Focus: When giving testimony before legislators keep the focus narrow enough so that you don’t become bogged down in unfamiliar jargon.  Present a brief overview of the statistics and then turn your attention to the impact the internship crisis has on individual students and their constituents.  Once they understand that billing for interns will lead to increased access to mental health care for their state’s residents, supporting the legislation becomes that much easier.

Don’t be afraid to ask

If you are a student, it is important to be involved in both a national organization, such as APAGS, and your state psychological organization.  It was through APAGS that I discovered that the internship crisis existed, which prompted me to get more involved with TPA in trying to do something about it.  All I had to do was ask TPA to help with the Intern Bill–they were ecstatic that a student was willing to get involved.

The bottom line is: Don’t be afraid to ask.  Ask your state psychology organization to introduce an Intern Bill; ask other students and psychologists to support it; ask your state government to pass it.

It is my hope that the success we have experienced in Texas will make it easier for other state governments to say yes to an Intern Bill.

Amanda Phillips

Editor’s Note: Amanda S. Phillips is a doctoral student in clinical health psychology at the University of North Texas. She is also the 2014-2015 Director of the Student Division of the Texas Psychological Association.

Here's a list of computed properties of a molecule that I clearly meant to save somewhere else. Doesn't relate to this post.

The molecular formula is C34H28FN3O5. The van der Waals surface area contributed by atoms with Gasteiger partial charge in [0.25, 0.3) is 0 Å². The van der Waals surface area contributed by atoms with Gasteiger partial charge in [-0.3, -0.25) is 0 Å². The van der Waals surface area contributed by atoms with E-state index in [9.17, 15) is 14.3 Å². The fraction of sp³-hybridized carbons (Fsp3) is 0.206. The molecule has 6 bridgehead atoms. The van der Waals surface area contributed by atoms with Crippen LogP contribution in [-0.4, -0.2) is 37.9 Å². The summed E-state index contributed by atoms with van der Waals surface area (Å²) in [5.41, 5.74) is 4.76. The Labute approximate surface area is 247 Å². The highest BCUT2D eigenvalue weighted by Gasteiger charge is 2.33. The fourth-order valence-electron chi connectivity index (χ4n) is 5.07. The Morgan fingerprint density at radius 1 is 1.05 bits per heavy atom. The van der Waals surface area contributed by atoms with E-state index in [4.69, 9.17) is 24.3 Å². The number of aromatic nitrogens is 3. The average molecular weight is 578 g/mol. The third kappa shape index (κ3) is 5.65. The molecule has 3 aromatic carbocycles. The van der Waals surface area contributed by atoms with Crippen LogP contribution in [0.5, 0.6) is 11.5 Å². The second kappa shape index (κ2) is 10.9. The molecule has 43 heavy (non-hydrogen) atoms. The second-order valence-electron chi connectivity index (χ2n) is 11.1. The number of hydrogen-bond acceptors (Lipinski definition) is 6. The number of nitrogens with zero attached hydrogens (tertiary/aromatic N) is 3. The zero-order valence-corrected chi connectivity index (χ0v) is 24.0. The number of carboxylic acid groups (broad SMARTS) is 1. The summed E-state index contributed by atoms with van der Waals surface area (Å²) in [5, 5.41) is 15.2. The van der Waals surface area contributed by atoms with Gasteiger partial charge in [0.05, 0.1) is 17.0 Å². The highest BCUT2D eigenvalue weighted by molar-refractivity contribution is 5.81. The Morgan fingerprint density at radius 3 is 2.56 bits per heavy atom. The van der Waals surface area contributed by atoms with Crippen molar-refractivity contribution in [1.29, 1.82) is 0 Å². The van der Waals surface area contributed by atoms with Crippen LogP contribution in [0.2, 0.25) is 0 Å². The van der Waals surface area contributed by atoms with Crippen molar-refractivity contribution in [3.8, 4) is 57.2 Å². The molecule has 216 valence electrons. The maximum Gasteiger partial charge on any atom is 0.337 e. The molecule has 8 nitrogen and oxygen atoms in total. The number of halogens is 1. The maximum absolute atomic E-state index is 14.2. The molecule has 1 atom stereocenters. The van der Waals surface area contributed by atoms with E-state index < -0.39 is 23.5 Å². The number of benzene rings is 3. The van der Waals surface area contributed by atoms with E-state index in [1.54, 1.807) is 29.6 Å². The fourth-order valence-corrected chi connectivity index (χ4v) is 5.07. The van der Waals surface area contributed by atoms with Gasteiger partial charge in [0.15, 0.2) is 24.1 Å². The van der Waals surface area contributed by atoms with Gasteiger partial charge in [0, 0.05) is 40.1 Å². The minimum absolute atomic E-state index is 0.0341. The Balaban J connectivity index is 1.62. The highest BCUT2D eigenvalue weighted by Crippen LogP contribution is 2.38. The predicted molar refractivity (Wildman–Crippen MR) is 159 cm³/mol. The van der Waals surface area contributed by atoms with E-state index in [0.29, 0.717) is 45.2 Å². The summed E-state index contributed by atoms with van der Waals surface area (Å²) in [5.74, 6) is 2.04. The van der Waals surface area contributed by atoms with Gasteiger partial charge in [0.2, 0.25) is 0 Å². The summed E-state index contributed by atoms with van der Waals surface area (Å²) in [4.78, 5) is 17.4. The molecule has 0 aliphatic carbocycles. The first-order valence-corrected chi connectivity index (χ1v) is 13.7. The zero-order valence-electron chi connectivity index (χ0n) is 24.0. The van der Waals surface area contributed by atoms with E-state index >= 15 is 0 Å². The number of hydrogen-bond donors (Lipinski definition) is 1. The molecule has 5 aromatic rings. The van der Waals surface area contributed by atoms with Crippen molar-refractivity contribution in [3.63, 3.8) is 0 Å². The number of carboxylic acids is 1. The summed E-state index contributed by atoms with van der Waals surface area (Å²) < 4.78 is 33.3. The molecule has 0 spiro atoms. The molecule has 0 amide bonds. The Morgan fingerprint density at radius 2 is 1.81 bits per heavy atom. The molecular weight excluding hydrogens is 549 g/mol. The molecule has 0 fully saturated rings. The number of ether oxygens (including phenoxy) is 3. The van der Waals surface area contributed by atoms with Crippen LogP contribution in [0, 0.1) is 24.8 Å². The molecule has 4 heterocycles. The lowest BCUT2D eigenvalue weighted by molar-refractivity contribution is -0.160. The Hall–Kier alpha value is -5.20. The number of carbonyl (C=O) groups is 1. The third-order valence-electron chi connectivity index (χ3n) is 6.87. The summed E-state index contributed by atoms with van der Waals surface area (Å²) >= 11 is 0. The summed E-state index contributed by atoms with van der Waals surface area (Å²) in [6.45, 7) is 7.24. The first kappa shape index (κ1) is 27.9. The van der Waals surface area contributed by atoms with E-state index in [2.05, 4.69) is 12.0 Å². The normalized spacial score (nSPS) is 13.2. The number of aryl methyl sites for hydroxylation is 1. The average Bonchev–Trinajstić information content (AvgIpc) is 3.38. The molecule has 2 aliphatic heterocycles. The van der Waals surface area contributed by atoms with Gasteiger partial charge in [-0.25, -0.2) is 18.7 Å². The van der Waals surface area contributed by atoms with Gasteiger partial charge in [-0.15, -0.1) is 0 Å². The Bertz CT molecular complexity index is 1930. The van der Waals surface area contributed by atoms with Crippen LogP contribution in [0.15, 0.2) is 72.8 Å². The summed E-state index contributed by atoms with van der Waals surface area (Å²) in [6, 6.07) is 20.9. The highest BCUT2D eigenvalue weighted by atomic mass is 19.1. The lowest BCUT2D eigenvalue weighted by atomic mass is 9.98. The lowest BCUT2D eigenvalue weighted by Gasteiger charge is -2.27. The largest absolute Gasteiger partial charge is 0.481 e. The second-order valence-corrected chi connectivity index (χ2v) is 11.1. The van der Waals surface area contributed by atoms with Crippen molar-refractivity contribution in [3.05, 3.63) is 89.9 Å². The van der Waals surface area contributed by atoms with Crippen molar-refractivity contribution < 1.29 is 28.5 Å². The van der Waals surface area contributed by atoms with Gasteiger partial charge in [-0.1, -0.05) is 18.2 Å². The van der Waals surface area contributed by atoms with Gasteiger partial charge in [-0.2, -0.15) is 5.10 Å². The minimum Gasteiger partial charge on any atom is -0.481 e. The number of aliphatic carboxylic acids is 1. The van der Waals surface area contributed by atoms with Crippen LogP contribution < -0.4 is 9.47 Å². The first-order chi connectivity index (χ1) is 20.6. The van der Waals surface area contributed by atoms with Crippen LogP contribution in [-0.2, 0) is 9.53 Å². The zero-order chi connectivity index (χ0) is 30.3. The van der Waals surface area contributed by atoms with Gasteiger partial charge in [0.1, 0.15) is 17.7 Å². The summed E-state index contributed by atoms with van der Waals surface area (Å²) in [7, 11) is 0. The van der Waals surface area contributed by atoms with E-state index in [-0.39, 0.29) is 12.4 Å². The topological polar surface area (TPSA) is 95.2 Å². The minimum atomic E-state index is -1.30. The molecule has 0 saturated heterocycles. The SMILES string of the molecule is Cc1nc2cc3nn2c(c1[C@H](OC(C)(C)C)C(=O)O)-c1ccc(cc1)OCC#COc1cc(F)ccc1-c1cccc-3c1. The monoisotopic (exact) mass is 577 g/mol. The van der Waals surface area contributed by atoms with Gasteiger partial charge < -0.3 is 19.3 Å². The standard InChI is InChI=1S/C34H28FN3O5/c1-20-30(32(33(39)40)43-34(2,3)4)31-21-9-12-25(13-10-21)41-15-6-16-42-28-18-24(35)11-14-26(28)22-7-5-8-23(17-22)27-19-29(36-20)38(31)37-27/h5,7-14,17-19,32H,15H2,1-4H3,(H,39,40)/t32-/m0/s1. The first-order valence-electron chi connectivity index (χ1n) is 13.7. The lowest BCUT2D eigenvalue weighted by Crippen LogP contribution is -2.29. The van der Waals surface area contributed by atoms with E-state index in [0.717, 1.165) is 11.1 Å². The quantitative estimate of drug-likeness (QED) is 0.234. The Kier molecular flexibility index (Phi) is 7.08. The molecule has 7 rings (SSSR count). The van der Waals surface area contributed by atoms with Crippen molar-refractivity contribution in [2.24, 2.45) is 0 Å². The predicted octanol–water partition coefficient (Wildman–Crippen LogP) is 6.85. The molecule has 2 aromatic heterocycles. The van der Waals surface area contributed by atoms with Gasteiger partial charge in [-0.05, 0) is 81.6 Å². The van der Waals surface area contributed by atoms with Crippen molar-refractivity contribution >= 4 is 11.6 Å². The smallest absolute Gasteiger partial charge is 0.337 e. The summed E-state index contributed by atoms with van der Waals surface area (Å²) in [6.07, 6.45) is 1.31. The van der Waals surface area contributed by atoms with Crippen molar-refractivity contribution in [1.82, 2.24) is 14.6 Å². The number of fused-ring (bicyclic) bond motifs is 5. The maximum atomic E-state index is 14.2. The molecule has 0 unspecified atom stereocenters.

living wage

Repost: Is the Minimum Wage a Psychological Matter? (Spoiler Alert: Yes)

From Psychology Benefits Society, A Blog from the APA PI Directorate • November 6, 2015

By Gabriel Twose (Senior Legislative and Federal Affairs Officer, APA Public Interest Government Relations Office)

8737158552_6dc25f9c46_zDo you think that the field of psychology has anything to say about the minimum wage?  In a recent article in American Psychologist, Laura Smith of Columbia University argues that psychology has much to contribute.  Psychological research contributes to our understanding of poverty by highlighting its developmental and health risks for low-income Americans, and how stereotypes about poverty affect that population.The Facts about the Minimum Wage
The federal minimum wage in the United States was established in 1938 as part of the Fair Labor Standards Act, aiming to ensure “a fair day’s pay for a fair day’s work.” It reached its peak buying power in 1968, but has failed to keep up with inflation.  The minimum wage was raised to $7.50 per hour in 1999, which is where it stands today.  This is far from a living wage – it is not enough to lift a full time worker with a child above the poverty line.  Although a number of states tie their minimum wage to the cost of living, the federal government has not instituted such an index.

Psychological harms of poverty
Poverty and economic adversity can be difficult environments.  Substantial psychological evidence has outlined the potential harms that can accrue. For example, low-income children and adults are more likely than those living in more affluent circumstances to be at risk for developmental, emotional, and behavioral disorders and worse academic outcomes, with negative implications for success later in life.

Marginalization and exclusion